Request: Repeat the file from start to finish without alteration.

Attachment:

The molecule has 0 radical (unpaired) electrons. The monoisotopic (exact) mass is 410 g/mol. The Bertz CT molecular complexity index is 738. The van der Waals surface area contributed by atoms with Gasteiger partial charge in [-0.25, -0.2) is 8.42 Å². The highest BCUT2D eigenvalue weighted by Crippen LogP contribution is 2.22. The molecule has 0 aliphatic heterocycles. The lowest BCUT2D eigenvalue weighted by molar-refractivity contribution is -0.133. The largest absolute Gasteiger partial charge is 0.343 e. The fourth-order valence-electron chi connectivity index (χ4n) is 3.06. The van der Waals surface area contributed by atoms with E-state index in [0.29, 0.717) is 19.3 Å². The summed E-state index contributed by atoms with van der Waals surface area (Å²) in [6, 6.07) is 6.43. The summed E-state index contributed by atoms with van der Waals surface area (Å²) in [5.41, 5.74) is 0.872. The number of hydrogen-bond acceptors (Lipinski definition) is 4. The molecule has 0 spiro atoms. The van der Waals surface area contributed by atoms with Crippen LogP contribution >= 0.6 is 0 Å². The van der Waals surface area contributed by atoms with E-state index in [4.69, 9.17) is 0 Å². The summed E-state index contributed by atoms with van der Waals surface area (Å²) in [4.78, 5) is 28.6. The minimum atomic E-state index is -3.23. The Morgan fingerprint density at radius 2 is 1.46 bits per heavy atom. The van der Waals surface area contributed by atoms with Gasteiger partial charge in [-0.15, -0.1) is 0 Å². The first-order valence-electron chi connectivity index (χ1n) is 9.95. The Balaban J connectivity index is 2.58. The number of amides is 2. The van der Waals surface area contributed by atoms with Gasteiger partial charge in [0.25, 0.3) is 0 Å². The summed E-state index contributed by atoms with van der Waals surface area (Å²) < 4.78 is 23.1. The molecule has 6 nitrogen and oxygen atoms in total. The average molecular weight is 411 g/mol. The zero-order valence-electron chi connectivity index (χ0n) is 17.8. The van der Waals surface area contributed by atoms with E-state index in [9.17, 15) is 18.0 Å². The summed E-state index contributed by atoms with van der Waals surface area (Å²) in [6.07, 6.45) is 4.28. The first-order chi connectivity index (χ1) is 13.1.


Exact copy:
The molecule has 0 radical (unpaired) electrons. The monoisotopic (exact) mass is 410 g/mol. The Bertz CT molecular complexity index is 738. The van der Waals surface area contributed by atoms with Gasteiger partial charge in [-0.25, -0.2) is 8.42 Å². The highest BCUT2D eigenvalue weighted by Crippen LogP contribution is 2.22. The molecule has 0 aliphatic heterocycles. The lowest BCUT2D eigenvalue weighted by molar-refractivity contribution is -0.133. The largest absolute Gasteiger partial charge is 0.343 e. The fourth-order valence-electron chi connectivity index (χ4n) is 3.06. The van der Waals surface area contributed by atoms with E-state index in [0.29, 0.717) is 19.3 Å². The summed E-state index contributed by atoms with van der Waals surface area (Å²) in [6, 6.07) is 6.43. The summed E-state index contributed by atoms with van der Waals surface area (Å²) in [5.41, 5.74) is 0.872. The number of hydrogen-bond acceptors (Lipinski definition) is 4. The molecule has 0 spiro atoms. The van der Waals surface area contributed by atoms with Crippen LogP contribution >= 0.6 is 0 Å². The van der Waals surface area contributed by atoms with E-state index in [4.69, 9.17) is 0 Å². The summed E-state index contributed by atoms with van der Waals surface area (Å²) in [4.78, 5) is 28.6. The minimum atomic E-state index is -3.23. The Morgan fingerprint density at radius 2 is 1.46 bits per heavy atom. The van der Waals surface area contributed by atoms with Gasteiger partial charge in [-0.15, -0.1) is 0 Å². The first-order valence-electron chi connectivity index (χ1n) is 9.95. The Balaban J connectivity index is 2.58. The number of amides is 2. The van der Waals surface area contributed by atoms with Gasteiger partial charge in [0.25, 0.3) is 0 Å². The summed E-state index contributed by atoms with van der Waals surface area (Å²) < 4.78 is 23.1. The molecule has 6 nitrogen and oxygen atoms in total. The average molecular weight is 411 g/mol. The zero-order valence-electron chi connectivity index (χ0n) is 17.8. The van der Waals surface area contributed by atoms with E-state index in [9.17, 15) is 18.0 Å². The summed E-state index contributed by atoms with van der Waals surface area (Å²) in [6.07, 6.45) is 4.28. The first-order chi connectivity index (χ1) is 13.1.